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You've Got a Story to Tell

Sometimes people have unique stories behind their reasons for pursuing a certain career, changing careers, or taking a break from the law or the working world altogether. If you feel that you have a story that you need to tell in order to make your experience understandable to employers, go ahead and tell it. Just make sure that you don't go overboard. You want to give enough information that the employer gets where you're coming from, but you don't want to write a novel in the process. Below are some examples of cover letters that address unique circumstances in a job-seeker's background:

Dear Hiring Coordinator:

Since graduating cum laude from University of Connecticut Law School in 1996, I have gained significant experience as a corporate attorney and, most recently, as a pro bono attorney helping to advise small businesses in disadvantaged Connecticut communities. In 2002, I left work for several months, as my husband was fighting cancer and I wanted to focus all of my energy on battling his illness. In light of that experience, I have re-evaluated my goals and am now focused on transitioning to a practice in the areas of trusts, wills, and estate planning. As such, I hope to explore opportunities for employment with your firm.

While it was extremely difficult for me to assist my husband with his estate planning needs, drafting his will, naming beneficiaries of his life insurance policies, selecting a health care proxy, applying for social security benefits and managing his disability insurance gave him a sense of control in the midst of all the chaos. I want to give this sense of comfort and control to others.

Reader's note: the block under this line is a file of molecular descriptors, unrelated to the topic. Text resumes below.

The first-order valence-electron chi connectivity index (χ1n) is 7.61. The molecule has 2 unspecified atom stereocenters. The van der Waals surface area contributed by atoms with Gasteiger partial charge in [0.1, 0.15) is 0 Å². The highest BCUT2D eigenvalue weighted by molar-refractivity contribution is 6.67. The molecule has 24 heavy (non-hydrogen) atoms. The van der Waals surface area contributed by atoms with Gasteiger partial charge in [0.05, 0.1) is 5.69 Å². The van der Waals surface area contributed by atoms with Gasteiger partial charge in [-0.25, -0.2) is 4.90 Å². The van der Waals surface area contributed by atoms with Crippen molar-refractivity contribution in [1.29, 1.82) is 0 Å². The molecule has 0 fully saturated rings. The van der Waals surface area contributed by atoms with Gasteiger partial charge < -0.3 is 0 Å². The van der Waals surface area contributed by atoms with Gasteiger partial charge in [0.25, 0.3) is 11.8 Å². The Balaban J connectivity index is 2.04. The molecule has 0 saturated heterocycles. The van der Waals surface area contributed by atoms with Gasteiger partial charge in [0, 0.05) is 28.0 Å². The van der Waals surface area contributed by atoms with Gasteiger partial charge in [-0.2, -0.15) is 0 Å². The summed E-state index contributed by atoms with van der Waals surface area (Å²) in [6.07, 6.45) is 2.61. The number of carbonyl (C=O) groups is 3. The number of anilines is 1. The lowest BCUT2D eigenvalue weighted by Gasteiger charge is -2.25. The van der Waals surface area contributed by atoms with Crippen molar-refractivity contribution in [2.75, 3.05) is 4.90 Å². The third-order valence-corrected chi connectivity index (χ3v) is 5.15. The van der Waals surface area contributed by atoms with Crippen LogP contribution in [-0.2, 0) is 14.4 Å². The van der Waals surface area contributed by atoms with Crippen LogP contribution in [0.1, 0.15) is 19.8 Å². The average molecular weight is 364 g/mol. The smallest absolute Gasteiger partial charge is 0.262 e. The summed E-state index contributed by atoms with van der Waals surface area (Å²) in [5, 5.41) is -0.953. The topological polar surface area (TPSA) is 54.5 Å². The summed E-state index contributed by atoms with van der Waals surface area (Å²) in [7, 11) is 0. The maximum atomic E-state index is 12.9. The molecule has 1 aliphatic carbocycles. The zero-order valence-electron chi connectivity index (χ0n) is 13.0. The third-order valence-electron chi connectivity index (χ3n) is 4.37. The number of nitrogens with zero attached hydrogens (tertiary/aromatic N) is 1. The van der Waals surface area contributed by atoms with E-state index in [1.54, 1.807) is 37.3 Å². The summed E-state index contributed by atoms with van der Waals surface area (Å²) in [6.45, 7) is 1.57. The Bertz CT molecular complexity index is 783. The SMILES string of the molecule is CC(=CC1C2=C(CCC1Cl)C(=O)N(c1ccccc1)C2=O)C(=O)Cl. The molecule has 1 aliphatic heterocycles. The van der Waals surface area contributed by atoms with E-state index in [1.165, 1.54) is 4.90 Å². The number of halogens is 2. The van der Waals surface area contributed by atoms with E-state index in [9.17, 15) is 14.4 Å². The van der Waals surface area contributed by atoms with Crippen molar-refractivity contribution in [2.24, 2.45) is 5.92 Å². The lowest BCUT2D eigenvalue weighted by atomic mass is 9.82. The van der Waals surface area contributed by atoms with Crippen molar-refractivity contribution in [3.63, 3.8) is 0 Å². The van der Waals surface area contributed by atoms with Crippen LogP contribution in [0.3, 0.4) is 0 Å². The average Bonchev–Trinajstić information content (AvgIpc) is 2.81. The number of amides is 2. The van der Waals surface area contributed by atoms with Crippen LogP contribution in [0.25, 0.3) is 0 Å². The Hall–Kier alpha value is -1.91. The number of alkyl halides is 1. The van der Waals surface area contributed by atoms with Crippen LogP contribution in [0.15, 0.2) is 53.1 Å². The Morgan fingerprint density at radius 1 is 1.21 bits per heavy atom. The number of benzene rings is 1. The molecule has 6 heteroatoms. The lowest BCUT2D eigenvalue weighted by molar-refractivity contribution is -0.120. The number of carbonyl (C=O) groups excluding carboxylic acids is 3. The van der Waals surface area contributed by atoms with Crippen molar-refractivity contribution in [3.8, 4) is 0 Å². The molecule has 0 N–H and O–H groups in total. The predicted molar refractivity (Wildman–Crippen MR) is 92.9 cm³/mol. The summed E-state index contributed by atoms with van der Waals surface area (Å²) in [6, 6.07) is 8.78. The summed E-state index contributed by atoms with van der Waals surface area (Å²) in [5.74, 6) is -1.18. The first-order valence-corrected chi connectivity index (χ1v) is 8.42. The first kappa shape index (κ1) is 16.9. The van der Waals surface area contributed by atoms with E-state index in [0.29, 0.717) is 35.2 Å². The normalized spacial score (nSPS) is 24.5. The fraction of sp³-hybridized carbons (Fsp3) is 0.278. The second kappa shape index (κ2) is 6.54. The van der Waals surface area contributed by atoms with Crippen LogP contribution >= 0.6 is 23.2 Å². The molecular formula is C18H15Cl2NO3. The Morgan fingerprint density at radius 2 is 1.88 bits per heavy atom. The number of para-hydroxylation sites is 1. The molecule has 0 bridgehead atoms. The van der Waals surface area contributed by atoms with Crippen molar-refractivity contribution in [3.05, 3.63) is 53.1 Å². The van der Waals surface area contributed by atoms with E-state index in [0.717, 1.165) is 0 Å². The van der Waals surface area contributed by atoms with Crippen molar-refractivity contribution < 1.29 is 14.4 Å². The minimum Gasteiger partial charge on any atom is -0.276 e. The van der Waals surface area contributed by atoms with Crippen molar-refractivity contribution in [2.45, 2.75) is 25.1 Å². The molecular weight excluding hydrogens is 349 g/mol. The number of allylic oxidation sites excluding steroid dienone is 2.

I am now seeking a new challenge where I can utilize both my corporate law experience and the legal skills that I have acquired relating to estate planning and administration. I am looking forward to engaging in work that will allow me to pay close attention to clients' needs and help them achieve personal goals.

Please contact me to further discuss my qualifications and your firm's current needs. I look forward to hearing from you.


Attorney X
Dear X:

Life's greatest opportunities can sometimes come disguised as its toughest challenges. Recent events in my professional life reflect exactly such a situation.

After four years of service, I was recently laid off from Spears, Daugherty & Poor. I began as a summer associate with the firm, continued as an intern, and as an associate, I excelled with the real estate work to which Spears assigned me. As a first-year associate, I was already bringing new clients to the firm. Unfortunately, the changes in the economy made it simply impossible for Spears to maintain all of its numerous real estate attorneys. In 2002 it was found necessary to conduct a third round of massive nationwide layoffs, and I, as a junior associate, was among those who left the firm.

As distressing as this turn of events was, there was a hopeful aspect. I resolved almost immediately to use this opportunity to begin my practice anew in the field which had originally motivated me to become an attorney-environmental law.

I feel well prepared to enter into this practice area. As an undergraduate, I earned simultaneous degrees-a B.A. in Spanish and a B.S. in Geology. Prior to attending law school, I worked as a science research assistant, and while pursuing my law degree I enrolled in numerous environmental and land use courses. Furthermore, as my previous practice at Spears was primarily real estate-oriented, I have had extensive exposure to site assessments, toxic torts, and construction litigation. Since my layoff, I have also been sharpening my expertise in environmental law as well as taking time out to get married. I am now ready and excited to take on a challenging new position.